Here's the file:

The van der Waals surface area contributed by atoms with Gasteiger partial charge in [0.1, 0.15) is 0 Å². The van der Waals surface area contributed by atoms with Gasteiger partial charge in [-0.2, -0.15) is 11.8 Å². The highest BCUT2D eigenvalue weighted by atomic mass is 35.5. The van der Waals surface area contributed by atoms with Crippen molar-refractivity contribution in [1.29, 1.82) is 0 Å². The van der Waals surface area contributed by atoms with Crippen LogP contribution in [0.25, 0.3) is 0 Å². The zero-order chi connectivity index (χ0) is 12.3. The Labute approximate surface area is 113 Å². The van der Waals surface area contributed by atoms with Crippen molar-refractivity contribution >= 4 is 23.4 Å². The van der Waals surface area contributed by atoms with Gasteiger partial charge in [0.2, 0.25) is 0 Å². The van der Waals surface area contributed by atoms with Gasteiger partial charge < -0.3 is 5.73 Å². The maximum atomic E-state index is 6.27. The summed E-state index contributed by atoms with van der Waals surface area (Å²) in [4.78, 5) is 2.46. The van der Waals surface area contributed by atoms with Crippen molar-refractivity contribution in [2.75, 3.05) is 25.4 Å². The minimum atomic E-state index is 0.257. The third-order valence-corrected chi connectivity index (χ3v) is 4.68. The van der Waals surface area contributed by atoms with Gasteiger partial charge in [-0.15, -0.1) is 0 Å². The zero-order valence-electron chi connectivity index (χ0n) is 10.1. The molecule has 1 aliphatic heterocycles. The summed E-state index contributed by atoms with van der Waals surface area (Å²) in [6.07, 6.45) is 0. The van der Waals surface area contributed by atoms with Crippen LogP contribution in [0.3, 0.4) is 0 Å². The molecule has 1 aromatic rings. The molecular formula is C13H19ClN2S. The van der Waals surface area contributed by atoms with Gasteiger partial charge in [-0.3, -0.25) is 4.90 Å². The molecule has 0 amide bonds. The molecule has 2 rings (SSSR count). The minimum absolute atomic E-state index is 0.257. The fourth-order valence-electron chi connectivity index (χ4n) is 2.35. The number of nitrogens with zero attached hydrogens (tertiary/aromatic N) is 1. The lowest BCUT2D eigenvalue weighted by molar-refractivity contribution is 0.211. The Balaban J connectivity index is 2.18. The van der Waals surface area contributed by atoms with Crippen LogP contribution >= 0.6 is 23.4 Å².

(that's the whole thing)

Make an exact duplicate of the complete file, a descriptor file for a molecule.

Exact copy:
The van der Waals surface area contributed by atoms with Gasteiger partial charge in [0.1, 0.15) is 0 Å². The van der Waals surface area contributed by atoms with Gasteiger partial charge in [-0.2, -0.15) is 11.8 Å². The highest BCUT2D eigenvalue weighted by atomic mass is 35.5. The van der Waals surface area contributed by atoms with Crippen molar-refractivity contribution in [1.29, 1.82) is 0 Å². The van der Waals surface area contributed by atoms with Crippen LogP contribution in [0.25, 0.3) is 0 Å². The zero-order chi connectivity index (χ0) is 12.3. The Labute approximate surface area is 113 Å². The van der Waals surface area contributed by atoms with Crippen molar-refractivity contribution >= 4 is 23.4 Å². The van der Waals surface area contributed by atoms with Gasteiger partial charge in [0.2, 0.25) is 0 Å². The van der Waals surface area contributed by atoms with Gasteiger partial charge < -0.3 is 5.73 Å². The maximum atomic E-state index is 6.27. The summed E-state index contributed by atoms with van der Waals surface area (Å²) in [4.78, 5) is 2.46. The van der Waals surface area contributed by atoms with Crippen molar-refractivity contribution in [2.75, 3.05) is 25.4 Å². The minimum atomic E-state index is 0.257. The third-order valence-corrected chi connectivity index (χ3v) is 4.68. The van der Waals surface area contributed by atoms with Gasteiger partial charge in [-0.15, -0.1) is 0 Å². The zero-order valence-electron chi connectivity index (χ0n) is 10.1. The molecule has 1 aliphatic heterocycles. The summed E-state index contributed by atoms with van der Waals surface area (Å²) in [6.07, 6.45) is 0. The van der Waals surface area contributed by atoms with Crippen LogP contribution in [0.3, 0.4) is 0 Å². The molecule has 1 aromatic rings. The molecular formula is C13H19ClN2S. The van der Waals surface area contributed by atoms with Gasteiger partial charge in [-0.3, -0.25) is 4.90 Å². The molecule has 0 amide bonds. The molecule has 2 rings (SSSR count). The minimum absolute atomic E-state index is 0.257. The fourth-order valence-electron chi connectivity index (χ4n) is 2.35. The number of nitrogens with zero attached hydrogens (tertiary/aromatic N) is 1. The lowest BCUT2D eigenvalue weighted by molar-refractivity contribution is 0.211. The Balaban J connectivity index is 2.18. The van der Waals surface area contributed by atoms with Crippen LogP contribution >= 0.6 is 23.4 Å².